"The Golden Shovel" Summary
“The Golden Shovel” is a 2010 poem by Terrance Hayes that responds to Gwendolyn Brooks’s 1959 poem “We Real Cool.”
- In part 1, “1981,” the speaker recalls his childhood, when his father took him to a bar. The night before, the speaker and his father had seen their neighbor strike his own son and had prayed together in the speaker’s room.
- In part 2, “1991,” the speaker enters a tented city with one or more companions and begins to sing along with the city’s inhabitants. The music stops the singers from weeping but, like the singers’ lives, ends too quickly.
Last Updated on December 4, 2020, by eNotes Editorial. Word Count: 712
“The Golden Shovel” first appeared in Terrance Hayes’s 2010 poetry collection, Lighthead. The poem carries the epigraph “after Gwendolyn Brooks” and creates a new verse form, using all the words of “We Real Cool” by Brooks twice in sequence as the end-words of the lines in this poem. The title is taken from the epigraph of Brooks’s poem “The Pool Players. Seven at the Golden Shovel.” Other poets have since taken up the form, employing the words of poems by Brooks and other poets as end-words in new works, and the golden shovel has taken its place in the lexicon of poetic forms, alongside the sonnet and the sestina.
The poem is divided into two parts, each containing twelve couplets. Part 1 is dated 1981, and part 2, 1991.
Part I takes place when the speaker was a child, so small that his father’s sock was big enough to cover his arm. His father takes him for a drive at twilight, until they find a bar that impresses the boy as a cool place, with real men looking slightly dangerous and aloof, unapproachable women sitting on the bar stools. This is an unfamiliar atmosphere, in which there seems to be much to discover, where men play pool and the ambience is smoky. The speaker and his father, however, will not be out late.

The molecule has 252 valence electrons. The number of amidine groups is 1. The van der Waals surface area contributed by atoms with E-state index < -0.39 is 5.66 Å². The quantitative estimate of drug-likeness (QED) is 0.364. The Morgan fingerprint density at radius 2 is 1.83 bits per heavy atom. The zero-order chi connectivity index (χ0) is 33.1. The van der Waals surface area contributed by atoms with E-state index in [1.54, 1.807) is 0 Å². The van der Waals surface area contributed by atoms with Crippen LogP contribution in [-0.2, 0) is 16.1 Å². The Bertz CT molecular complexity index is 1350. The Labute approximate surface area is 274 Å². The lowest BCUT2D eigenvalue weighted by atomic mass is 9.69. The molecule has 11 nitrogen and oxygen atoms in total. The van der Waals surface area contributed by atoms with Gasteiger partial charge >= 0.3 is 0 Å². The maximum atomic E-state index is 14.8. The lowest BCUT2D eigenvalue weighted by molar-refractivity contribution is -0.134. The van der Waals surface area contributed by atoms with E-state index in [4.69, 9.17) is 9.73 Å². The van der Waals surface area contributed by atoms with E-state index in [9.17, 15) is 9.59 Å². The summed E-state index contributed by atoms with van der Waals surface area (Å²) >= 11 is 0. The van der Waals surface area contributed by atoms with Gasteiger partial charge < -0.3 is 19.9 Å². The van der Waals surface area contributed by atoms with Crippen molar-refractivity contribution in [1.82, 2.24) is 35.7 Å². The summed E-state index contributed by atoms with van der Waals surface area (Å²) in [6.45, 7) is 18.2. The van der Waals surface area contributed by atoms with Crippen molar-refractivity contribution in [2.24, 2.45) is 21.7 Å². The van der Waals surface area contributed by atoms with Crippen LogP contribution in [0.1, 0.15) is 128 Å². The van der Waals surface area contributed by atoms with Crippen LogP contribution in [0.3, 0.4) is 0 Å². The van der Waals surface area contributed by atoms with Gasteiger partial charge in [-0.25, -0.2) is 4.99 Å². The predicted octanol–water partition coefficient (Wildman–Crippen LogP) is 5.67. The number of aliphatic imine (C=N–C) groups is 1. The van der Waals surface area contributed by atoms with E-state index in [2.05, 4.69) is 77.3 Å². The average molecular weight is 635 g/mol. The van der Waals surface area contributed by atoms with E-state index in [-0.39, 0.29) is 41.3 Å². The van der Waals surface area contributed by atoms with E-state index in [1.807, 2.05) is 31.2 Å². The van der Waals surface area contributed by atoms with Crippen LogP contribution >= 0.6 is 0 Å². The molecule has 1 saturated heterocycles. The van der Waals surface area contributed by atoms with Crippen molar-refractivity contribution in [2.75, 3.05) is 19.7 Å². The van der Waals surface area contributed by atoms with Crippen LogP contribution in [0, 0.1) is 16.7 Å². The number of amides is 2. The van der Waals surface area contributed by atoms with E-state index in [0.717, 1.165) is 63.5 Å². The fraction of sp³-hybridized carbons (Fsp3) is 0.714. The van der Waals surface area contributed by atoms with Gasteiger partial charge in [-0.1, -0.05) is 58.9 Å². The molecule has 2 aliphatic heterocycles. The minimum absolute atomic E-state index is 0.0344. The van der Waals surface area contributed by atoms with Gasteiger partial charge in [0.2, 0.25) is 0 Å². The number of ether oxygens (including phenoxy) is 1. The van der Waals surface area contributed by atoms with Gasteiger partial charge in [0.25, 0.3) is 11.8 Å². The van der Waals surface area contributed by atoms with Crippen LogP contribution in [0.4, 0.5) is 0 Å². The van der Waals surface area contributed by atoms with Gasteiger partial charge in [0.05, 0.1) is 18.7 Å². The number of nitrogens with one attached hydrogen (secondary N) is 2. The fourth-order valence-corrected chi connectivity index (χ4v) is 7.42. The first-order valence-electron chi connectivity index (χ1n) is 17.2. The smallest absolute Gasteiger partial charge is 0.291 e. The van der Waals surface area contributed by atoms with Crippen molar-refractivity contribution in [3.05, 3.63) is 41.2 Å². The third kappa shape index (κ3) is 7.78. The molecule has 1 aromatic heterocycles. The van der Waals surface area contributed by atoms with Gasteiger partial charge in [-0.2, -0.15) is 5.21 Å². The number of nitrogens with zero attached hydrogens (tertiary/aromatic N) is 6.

The previous night, the speaker and his father were outside in the street when they saw one of their neighbors hit his son in the face. The speaker’s own father, however, promises to take care of him, saying that he will even leave him a multitude of treasures after he dies. These include the shovel with which they buried the dog, his rusted pistol, and his Bible. He will also bequeath to his son a less tangible legacy, including “the words he loved to sing” and “his sin.”
The speaker returns to the point when they watched their neighbor hitting his son. The boy ran toward them, “looking wounded and thin.” There are several alternative, or perhaps concurrent, explanations for the anger of the boy’s father. The boy had been caught out in a lie, had been drinking his father’s gin, or had been standing up to his father by defending his mother. As they stood in the road together, the speaker’s father talked about jazz, saying that sometimes music can come from anger and suffering. By June, the speaker reveals, the other boy would be locked up in a prison or juvenile detention center somewhere upstate.
That night, the speaker and his father kneel down together to pray in the speaker’s room. His father gives a new ending to a familiar prayer. “If I should die before I wake,” he says, “it will be too soon.”
The second part of the poem is set ten years later, in 1991. The lines are shorter and the images more abstract, becoming increasingly disorienting as the poem progresses. The speaker goes, with one or more companions, into a “tented city.” They are weakened, lost, and “cooler than heartache.” There is a sense of detachment and disjunction about them, so much so that the speaker describes his left hand as “severed,” “schooled,” and clever in a way that the rest of his body is not.
The speaker gives an idea of life in the tented city through a series of impressions: a plate of cooked food, the dimness of the light, the chanting of songs late at night. These impressions become more disjointed and move from the visual, a light “straightened” by its own shadow, to the auditory, an outcry that excites the throat, through a mixture of the two, a “blue note.”
In the last few lines of the poem, music and dance take over. The people in the tented city are transported; feeling as though God has licked them, and their blood itself has turned to jazz, they “swing from June to June.” Then this frenetic energy suddenly comes crashing down. They find that they have been sweating only to stop themselves from weeping. They have been so hungry that hunger has become their everyday diet. The last words, “we end too soon,” apply to their frenetic music-making and, it is implied, also to their lives.
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